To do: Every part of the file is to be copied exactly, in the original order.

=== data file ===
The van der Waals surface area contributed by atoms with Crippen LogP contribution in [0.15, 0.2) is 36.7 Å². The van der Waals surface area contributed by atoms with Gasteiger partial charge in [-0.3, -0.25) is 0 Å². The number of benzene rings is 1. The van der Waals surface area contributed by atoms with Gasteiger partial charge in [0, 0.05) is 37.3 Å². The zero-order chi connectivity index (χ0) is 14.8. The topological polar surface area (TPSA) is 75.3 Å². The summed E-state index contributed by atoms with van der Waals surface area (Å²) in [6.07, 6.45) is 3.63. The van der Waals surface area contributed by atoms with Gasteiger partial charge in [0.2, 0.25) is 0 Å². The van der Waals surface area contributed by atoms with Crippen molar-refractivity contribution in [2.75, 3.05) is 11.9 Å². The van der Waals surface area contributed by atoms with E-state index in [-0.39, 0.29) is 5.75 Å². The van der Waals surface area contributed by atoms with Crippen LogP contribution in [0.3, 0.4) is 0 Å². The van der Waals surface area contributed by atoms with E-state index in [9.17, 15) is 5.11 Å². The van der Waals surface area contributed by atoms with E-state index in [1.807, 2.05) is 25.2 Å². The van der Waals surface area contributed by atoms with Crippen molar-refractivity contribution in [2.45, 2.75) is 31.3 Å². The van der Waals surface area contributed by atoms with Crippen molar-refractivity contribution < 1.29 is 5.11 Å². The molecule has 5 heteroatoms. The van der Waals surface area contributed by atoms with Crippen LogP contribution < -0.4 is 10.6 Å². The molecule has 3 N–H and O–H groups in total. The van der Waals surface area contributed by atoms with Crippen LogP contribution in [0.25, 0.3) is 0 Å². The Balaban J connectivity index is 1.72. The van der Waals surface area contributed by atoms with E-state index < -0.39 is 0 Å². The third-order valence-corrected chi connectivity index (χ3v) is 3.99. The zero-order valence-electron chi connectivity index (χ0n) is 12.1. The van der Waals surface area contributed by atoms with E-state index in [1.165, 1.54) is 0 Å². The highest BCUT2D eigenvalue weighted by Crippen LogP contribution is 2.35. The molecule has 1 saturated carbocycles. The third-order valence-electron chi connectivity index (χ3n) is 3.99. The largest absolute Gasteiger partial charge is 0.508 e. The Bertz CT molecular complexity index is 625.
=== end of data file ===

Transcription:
The van der Waals surface area contributed by atoms with Crippen LogP contribution in [0.15, 0.2) is 36.7 Å². The van der Waals surface area contributed by atoms with Gasteiger partial charge in [-0.3, -0.25) is 0 Å². The number of benzene rings is 1. The van der Waals surface area contributed by atoms with Gasteiger partial charge in [0, 0.05) is 37.3 Å². The zero-order chi connectivity index (χ0) is 14.8. The topological polar surface area (TPSA) is 75.3 Å². The summed E-state index contributed by atoms with van der Waals surface area (Å²) in [6.07, 6.45) is 3.63. The van der Waals surface area contributed by atoms with Gasteiger partial charge in [0.2, 0.25) is 0 Å². The van der Waals surface area contributed by atoms with Crippen molar-refractivity contribution in [2.75, 3.05) is 11.9 Å². The van der Waals surface area contributed by atoms with E-state index in [-0.39, 0.29) is 5.75 Å². The van der Waals surface area contributed by atoms with Crippen LogP contribution in [0.3, 0.4) is 0 Å². The van der Waals surface area contributed by atoms with E-state index in [9.17, 15) is 5.11 Å². The van der Waals surface area contributed by atoms with E-state index in [1.807, 2.05) is 25.2 Å². The van der Waals surface area contributed by atoms with Crippen molar-refractivity contribution in [2.45, 2.75) is 31.3 Å². The van der Waals surface area contributed by atoms with Crippen molar-refractivity contribution < 1.29 is 5.11 Å². The molecule has 5 heteroatoms. The van der Waals surface area contributed by atoms with Crippen LogP contribution < -0.4 is 10.6 Å². The molecule has 3 N–H and O–H groups in total. The van der Waals surface area contributed by atoms with Crippen LogP contribution in [0.25, 0.3) is 0 Å². The Balaban J connectivity index is 1.72. The van der Waals surface area contributed by atoms with E-state index < -0.39 is 0 Å². The third-order valence-corrected chi connectivity index (χ3v) is 3.99. The zero-order valence-electron chi connectivity index (χ0n) is 12.1. The van der Waals surface area contributed by atoms with E-state index in [1.165, 1.54) is 0 Å². The highest BCUT2D eigenvalue weighted by Crippen LogP contribution is 2.35. The molecule has 1 saturated carbocycles. The third-order valence-electron chi connectivity index (χ3n) is 3.99. The largest absolute Gasteiger partial charge is 0.508 e. The Bertz CT molecular complexity index is 625.